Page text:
Nicole is a paraeducator in Vermont. Her wage doesn’t cover living costs and she frequently has to make impossible decisions when it comes to affording groceries, health care, and housing. Thankfully, she’s able to access nourishing food through programs and services you help support.

Nicole describes herself as someone who rolls with the punches and hopes for the best. Her three children are grown and out of her home, she’s recently divorced, and she just got a free treadmill. “I’m going through crazy amounts of stress right now,” she says, “I used to work out…and I knew that that’s what I needed to get myself mentally back to where I need to be.”

Nicole works with intensive needs students, teaching skills like cooking and going to the post office. “We definitely have a lot of students that don’t have sufficient enough food,” she says. Nicole can recognize food insecurity in her students because she experiences it herself.

“I’ve been at my job for 18 years, and I’m just barely making $18,” shares Nicole. “I’m kind of like too poor to buy food, but too rich to get food stamps.”

Nicole explains that as a paraprofessional she makes an hourly wage and doesn’t get paid time off for school vacations, summer break, or snow days. Her inconsistent income makes it challenging to apply for assistance, and she is constantly doing mental gymnastics to pay bills—and is often forced to make tradeoffs when buying food.

“I would love to buy a thing of apples so I can have a fresh apple in my oatmeal, but in my brain it’s like, Well yeah, but you need to pay your mortgage and you need to pay your electric bill…I’m just barely making it with everything. But I mean who isn’t, nowadays?”

To help make ends meet and stay nourished, Nicole visits free, fresh food events Vermont Foodbank hosts in her area, as well as her local food shelf. It’s your support that makes food distributions possible, keeps food shelves well-stocked, and ensures food is accessible to neighbors who need it—in every county in Vermont.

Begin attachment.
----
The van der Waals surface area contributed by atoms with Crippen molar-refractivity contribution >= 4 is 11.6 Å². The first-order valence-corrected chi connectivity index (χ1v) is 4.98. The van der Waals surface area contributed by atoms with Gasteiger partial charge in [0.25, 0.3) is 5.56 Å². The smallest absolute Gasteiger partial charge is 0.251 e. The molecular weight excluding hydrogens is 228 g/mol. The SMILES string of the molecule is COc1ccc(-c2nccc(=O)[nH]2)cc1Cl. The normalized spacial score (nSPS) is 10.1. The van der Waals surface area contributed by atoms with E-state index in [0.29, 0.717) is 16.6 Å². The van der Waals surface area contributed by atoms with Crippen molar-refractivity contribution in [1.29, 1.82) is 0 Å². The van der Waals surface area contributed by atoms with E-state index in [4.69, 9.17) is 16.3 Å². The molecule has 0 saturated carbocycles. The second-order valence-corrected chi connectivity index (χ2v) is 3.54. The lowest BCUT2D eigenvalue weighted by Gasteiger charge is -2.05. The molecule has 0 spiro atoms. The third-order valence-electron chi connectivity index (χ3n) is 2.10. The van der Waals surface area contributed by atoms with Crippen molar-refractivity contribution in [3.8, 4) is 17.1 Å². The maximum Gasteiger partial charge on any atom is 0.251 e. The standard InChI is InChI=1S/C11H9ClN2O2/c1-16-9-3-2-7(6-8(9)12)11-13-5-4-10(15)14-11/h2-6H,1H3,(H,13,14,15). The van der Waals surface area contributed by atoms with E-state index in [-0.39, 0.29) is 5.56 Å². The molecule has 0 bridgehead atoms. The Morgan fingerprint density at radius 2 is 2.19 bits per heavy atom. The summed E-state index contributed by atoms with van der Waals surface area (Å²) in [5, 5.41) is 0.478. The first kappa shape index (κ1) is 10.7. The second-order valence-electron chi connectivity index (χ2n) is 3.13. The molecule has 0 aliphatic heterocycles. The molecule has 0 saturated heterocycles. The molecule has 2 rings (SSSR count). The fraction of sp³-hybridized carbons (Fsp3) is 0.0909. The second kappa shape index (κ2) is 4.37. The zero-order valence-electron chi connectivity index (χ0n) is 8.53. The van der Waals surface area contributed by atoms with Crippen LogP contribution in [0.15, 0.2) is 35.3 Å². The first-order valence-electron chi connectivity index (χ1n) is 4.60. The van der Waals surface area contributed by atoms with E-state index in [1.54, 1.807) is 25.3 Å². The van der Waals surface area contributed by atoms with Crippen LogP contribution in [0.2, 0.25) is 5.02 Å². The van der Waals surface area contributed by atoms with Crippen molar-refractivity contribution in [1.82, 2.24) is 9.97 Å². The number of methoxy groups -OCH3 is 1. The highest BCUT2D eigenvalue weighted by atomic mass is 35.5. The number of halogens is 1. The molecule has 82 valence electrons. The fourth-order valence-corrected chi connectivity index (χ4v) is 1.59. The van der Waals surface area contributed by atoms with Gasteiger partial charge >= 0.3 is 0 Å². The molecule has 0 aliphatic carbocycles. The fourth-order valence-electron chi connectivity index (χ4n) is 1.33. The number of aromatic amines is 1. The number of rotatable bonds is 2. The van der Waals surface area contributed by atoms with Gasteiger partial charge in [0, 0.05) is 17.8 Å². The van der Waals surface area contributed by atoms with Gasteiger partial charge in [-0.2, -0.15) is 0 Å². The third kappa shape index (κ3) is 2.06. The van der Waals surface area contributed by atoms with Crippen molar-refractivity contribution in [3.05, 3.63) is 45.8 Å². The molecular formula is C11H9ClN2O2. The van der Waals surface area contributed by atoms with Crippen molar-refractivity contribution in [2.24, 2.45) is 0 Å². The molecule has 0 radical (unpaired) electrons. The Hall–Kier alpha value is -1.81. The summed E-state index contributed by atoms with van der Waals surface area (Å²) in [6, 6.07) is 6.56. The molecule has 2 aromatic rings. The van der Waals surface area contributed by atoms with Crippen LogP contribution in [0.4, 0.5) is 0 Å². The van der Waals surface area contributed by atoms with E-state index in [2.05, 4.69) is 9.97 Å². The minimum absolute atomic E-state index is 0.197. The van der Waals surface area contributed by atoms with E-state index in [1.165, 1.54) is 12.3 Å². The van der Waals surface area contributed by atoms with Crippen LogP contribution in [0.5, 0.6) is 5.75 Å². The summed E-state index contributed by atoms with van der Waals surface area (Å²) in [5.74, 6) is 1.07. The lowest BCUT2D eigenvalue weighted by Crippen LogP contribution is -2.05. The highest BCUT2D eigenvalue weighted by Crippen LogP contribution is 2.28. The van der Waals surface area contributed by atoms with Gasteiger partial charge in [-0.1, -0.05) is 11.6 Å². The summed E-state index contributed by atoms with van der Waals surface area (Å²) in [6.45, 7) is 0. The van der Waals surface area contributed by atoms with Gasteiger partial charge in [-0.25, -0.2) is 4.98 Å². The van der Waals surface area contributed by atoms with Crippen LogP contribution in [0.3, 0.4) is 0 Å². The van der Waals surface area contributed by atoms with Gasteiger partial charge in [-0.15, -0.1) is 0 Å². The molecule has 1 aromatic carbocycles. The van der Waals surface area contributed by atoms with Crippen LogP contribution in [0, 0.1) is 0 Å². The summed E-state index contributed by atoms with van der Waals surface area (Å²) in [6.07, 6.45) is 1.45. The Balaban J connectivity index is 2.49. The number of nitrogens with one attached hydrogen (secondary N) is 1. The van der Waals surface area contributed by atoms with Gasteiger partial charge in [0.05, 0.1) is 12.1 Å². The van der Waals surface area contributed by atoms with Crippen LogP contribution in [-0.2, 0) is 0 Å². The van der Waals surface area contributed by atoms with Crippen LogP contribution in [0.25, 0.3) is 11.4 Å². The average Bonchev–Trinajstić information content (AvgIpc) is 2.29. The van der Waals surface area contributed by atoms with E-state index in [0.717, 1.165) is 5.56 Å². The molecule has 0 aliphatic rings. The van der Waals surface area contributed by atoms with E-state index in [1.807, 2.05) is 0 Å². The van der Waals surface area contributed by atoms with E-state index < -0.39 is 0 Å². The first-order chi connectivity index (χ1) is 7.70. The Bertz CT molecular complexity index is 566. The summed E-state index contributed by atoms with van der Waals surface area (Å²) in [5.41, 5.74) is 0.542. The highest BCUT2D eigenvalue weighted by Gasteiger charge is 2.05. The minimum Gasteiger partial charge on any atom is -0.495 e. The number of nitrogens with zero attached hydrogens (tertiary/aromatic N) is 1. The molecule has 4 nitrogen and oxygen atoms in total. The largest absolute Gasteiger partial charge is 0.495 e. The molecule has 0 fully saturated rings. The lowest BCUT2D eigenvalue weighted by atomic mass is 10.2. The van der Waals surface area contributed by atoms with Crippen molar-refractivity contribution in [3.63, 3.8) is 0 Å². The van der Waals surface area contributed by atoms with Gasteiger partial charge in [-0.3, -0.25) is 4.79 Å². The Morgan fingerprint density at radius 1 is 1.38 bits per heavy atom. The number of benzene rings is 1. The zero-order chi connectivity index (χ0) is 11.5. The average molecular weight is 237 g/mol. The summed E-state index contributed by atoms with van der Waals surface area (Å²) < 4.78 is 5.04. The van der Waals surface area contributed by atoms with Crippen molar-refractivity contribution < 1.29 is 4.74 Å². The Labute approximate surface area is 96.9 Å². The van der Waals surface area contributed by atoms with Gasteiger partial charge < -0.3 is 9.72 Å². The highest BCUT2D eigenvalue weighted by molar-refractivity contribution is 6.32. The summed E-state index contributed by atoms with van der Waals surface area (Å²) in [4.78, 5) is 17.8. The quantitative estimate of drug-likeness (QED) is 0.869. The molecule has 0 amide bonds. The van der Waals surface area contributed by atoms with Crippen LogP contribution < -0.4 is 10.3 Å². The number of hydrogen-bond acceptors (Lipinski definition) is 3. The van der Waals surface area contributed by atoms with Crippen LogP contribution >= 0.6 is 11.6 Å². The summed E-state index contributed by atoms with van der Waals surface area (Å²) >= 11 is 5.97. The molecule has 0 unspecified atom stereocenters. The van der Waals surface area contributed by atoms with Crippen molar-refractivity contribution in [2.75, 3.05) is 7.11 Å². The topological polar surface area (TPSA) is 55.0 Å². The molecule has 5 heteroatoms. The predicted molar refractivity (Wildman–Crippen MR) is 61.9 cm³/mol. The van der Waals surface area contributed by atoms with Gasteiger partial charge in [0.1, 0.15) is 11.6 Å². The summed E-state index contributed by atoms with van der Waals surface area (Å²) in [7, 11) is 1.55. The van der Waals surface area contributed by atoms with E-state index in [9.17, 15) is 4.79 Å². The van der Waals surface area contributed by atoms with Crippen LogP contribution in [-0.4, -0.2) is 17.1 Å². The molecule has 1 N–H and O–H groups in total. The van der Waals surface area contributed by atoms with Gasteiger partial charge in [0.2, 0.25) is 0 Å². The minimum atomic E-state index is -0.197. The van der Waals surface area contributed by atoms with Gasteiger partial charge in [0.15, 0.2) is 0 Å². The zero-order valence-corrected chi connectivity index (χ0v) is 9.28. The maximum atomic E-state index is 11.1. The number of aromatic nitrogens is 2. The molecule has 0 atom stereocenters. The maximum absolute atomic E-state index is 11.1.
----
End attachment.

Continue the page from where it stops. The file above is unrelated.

“I just went this past Monday, and I have an overabundance of potatoes and carrots. Which I love!” says Nicole. “Last time I got grapefruit. I got some apples. I have so many eggs, which is wonderful since they’re so expensive…[it] has been definitely a huge, huge, huge help. I mean huge.”

She believes that hunger persists in Vermont because it’s an invisible issue. “It’s not something you see every single day. You don’t, ever…I think that’s where we get stuck…I think we’ve gotten lost in the shuffle.”

Nicole says she wants people to know how hard it is to feel hungry. She wants to buy groceries without calculating whether she can also afford toilet paper, or a trip to the dentist. She dreams of being able to fill her house with food for her kids when they come home to visit, and host holiday meals.

“I always wanted like, ‘Come to my house for Thanksgiving,’ you know. I want the pies. I want the feast. I want the counter to be full with food. And I want everybody to be like laying around with their pants unbuttoned, belching, you know, watching football. I want to be able to do that and not have to worry about whether my electricity is going to be shut off or not. Or whether I’m gonna have enough money to be able to get gas for my car and food for the rest of the month.”

It takes all of us—the Foodbank, state and federal government, and community members like you—supporting one another, to make sure everyone in Vermont has nourishing food this holiday season and every day of the year.

Nicole plans to walk in silence on her new treadmill in the mornings, using the quiet time to say her prayers and get mentally organized. She’s hard-boiling the eggs she brought home to add to her salads. And she’s proud of her kids and all they’ve accomplished. “My heart is happy,” she says. “And that’s all that matters.”

* Photo substituted to protect privacy. To help advocate for state and federal policies that ensure we can all access the food we need, sign-up for advocacy alerts here.